Thursday, January 24, 2013

Five Simple Words

I remember the waiting more than anything.  If for no other reason, I can recall virtually every moment simply because I felt exactly the same way the one time I got called to the principal's office in high school.  I felt anxious...dejected...defensive.  As my husband Bill and I sat on one side of the long, formal, highly-polished wooden conference table, I counted the seconds along with the clock that was ticking ever so loudly from the other side of the room.

Tick.  What if it's true?

Tock. We'll learn to deal with it.
Tick.  At least we have friends in the same boat.
Tock. It might be a totally different boat.  There might not even be a boat.
Tick.  Let's hope not.  I'm afraid of boats.

"I wish they'd get on with it," I told Bill, not that I really wanted to hear what they had to say.  Tom Petty's right, though...the waiting is the hardest part.

Bill and I had just spent the entire morning ushering our youngest son, Owen, through appointments with a cadre of medical professionals armed with a battery of tests.  In just under four hours, we'd seen a speech therapist, an occupational therapist, an imaginative play specialist, and a developmental physician.  Owen had been poked, prodded, measured, and tested until he was at the end of his rapidly-fraying rope.  Bill and I had been quizzed, questioned, and interviewed to the point of exhaustion.  After a much-needed (but all-too-short) lunch break, we had been called back to discuss the results of the morning's proceedings.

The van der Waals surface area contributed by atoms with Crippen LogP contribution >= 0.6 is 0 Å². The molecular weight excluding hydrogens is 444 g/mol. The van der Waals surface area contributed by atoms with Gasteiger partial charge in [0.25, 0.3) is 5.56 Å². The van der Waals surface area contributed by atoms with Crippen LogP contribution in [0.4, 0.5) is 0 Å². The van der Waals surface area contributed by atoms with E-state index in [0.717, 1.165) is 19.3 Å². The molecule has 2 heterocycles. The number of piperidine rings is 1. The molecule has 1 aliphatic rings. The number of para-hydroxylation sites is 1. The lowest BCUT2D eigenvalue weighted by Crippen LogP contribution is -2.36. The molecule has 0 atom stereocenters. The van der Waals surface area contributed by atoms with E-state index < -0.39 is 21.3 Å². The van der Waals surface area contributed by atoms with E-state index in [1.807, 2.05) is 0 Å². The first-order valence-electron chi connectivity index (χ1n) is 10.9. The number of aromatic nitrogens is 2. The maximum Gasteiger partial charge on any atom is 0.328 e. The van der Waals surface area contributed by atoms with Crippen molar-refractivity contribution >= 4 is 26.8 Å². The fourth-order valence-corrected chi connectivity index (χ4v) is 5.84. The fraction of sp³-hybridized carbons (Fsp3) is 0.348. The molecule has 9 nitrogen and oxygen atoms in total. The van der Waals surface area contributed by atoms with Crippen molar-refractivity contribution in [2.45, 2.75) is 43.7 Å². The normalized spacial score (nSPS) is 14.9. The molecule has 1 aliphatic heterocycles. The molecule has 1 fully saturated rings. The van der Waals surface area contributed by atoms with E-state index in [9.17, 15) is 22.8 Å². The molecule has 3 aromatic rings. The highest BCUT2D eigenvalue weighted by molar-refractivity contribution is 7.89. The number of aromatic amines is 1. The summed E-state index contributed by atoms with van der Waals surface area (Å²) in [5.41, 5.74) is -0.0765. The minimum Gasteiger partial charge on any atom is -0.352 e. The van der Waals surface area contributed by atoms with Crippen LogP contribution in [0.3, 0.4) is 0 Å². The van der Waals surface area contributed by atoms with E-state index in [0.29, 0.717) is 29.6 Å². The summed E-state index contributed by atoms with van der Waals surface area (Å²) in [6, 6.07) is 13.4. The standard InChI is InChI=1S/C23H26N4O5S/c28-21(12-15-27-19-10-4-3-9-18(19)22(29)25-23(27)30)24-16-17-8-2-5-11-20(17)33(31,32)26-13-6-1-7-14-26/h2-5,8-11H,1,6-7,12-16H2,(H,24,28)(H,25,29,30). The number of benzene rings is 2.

As the small army of professionals entered the room, I felt my chest tighten.  My heart was absolutely racing, and my breath quickened to the point that I was nearly hyperventilating.  Deep in my gut, I knew what they were going to tell us.  A mom always knows.  I'd spent the last three-and-a-half years watching nearly every move that Owen had made, trying to convince myself that there was an explanation for everything.

He doesn't talk much because his brother does all of his talking for him.

He walks on his tiptoes because he's curious and wants a better look at the world.
He doesn't respond to requests or commands because he's a bull-headed three-year-old boy.
He doesn't like to be cuddled because he's fiercely independent (just like me!)

As the doctor and therapists settled themselves in their seats on the opposite side of the table, they smiled at us with the unmistakable look of concern and understanding in their eyes.  Inside, I silently willed them not to speak.  No, don't say anything.  You know what?  I was wrong.  Waiting's not so bad.  We'll just take Owen home and work with him a little more.  Maybe we've just been lax in our care.  How about we come back in a few months and try this again?  It'll be better, then; you'll see.  Somehow, even though my heart was absolutely screaming, they didn't hear me.  Instead, the doctor slid a piece of paper to me from across the table and said the words I'd been dreading for months.  The words that seemed to shatter every expectation I had built for my son. The five words that changed our world: "We believe Owen has autism."

My heart hit the floor.

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